How to Care for Eugenia Topiary?

A versatile tree, the Eugenia plant is a wonderful choice for a topiary thanks to its small and dense evergreen foliage, making it easy to shear it into various shapes and forms.

While it’s kept mainly as a plant on porches and patios or as a landscape plant, it can also be grown indoors in containers. In some zones, Eugenia topiaries need to be overwintered indoors.

If you’re thinking of growing this plant on your patio, in your garden, or even indoors, here are my recommendations on how to best care for the Eugenia topiary:

Size & Growth

The Eugenia topiary doesn’t have a speedy growth, averaging around 12 inches per year. Depending on the variety, the plant can grow quite tall, reaching a height of up to 40 feet. Some species, however, only reach about 4 feet.

As for its spread, the crown can spread to 20 feet, but this will, of course not happen when the plant is sheared into various shapes and forms.

The lifespan on the Eugenia is also impressive. In optimal conditions, it can live for 40-50 years.

Light Requirements

The Eugenia requires a sunny location both when grown outdoors or indoors. When kept outside, the ideal light conditions would be exposure to full sun in the morning hours and a partial shade in the afternoon. If it doesn’t get too hot in your region, you can keep the Eugenia in full sun all day.

When the Eugenia is grown in containers indoors, they should be positioned near a south-facing or west-facing window, so they can get plenty of light.

The shrub does not fare well in full shade. Its leaves can lose their coloration and the plant will grow leggy, which is something you want to avoid in a topiary.


Because of the medium water needs, the Eugenia should not be planted in soil that stays wet for long. Never saturate the soil, instead keep it slightly moist.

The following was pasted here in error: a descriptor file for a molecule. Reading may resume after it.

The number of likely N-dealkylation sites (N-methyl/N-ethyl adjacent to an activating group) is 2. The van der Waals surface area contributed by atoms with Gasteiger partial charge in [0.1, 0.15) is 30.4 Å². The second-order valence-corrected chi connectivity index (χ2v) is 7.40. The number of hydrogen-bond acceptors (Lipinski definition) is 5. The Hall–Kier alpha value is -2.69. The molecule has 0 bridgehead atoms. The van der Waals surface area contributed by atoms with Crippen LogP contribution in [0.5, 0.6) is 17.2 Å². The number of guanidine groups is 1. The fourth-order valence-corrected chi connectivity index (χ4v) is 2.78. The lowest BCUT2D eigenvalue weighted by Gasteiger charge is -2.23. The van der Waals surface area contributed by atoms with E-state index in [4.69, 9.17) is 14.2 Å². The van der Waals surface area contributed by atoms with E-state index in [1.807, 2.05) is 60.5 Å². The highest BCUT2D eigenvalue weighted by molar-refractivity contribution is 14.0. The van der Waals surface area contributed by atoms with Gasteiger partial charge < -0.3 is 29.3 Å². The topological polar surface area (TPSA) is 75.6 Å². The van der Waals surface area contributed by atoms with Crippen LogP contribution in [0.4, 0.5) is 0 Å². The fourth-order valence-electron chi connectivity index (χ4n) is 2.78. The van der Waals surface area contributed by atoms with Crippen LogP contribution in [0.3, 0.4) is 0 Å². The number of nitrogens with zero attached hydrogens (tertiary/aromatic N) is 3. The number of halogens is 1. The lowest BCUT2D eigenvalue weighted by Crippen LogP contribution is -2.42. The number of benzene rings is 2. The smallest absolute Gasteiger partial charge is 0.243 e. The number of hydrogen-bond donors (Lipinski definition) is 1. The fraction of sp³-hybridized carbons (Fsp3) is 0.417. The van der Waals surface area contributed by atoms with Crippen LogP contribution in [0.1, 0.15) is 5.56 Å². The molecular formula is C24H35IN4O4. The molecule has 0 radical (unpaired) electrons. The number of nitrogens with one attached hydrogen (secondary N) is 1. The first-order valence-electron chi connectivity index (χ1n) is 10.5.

The other extreme — completely drying out the soil — should also be avoided. When the soil dries out, the Eugenia also dries, and its leaves turn crunchy.

This is especially true of Eugenia topiaries that aren’t yet established. Mature plants will have a stronger roots system that can put up with short dry spells.

Whether you keep this shrub in a container, or it’s planted directly into the ground, make sure the soil isn’t prone to waterlogging or it’s not an area where water pools after rainfall.

Keep an eye on the soil’s moisture levels and water only when needed to avoid saturating the soil.

Soil Type

We’ve established that a well-draining soil is essential to these plants, more so when it’s grown in containers. Adding sand to your potting mix will improve drainage and help avoid overwatering issues.

A good potting mix for the Eugenia can be created by combining 1 part compost, 1 part loam and 2 parts sand.

Temperature & Humidity

The Eugenia topiary is hardy from zones 10-11, so in those areas it can be grown outdoors all year long. In other areas, it’s best to grow them in containers and overwinter them indoors.

Because they’re not frost resistant, they shouldn’t be allowed to winter outdoors. Frost can damage the plant and chilly, dry winds can cause severe dehydration.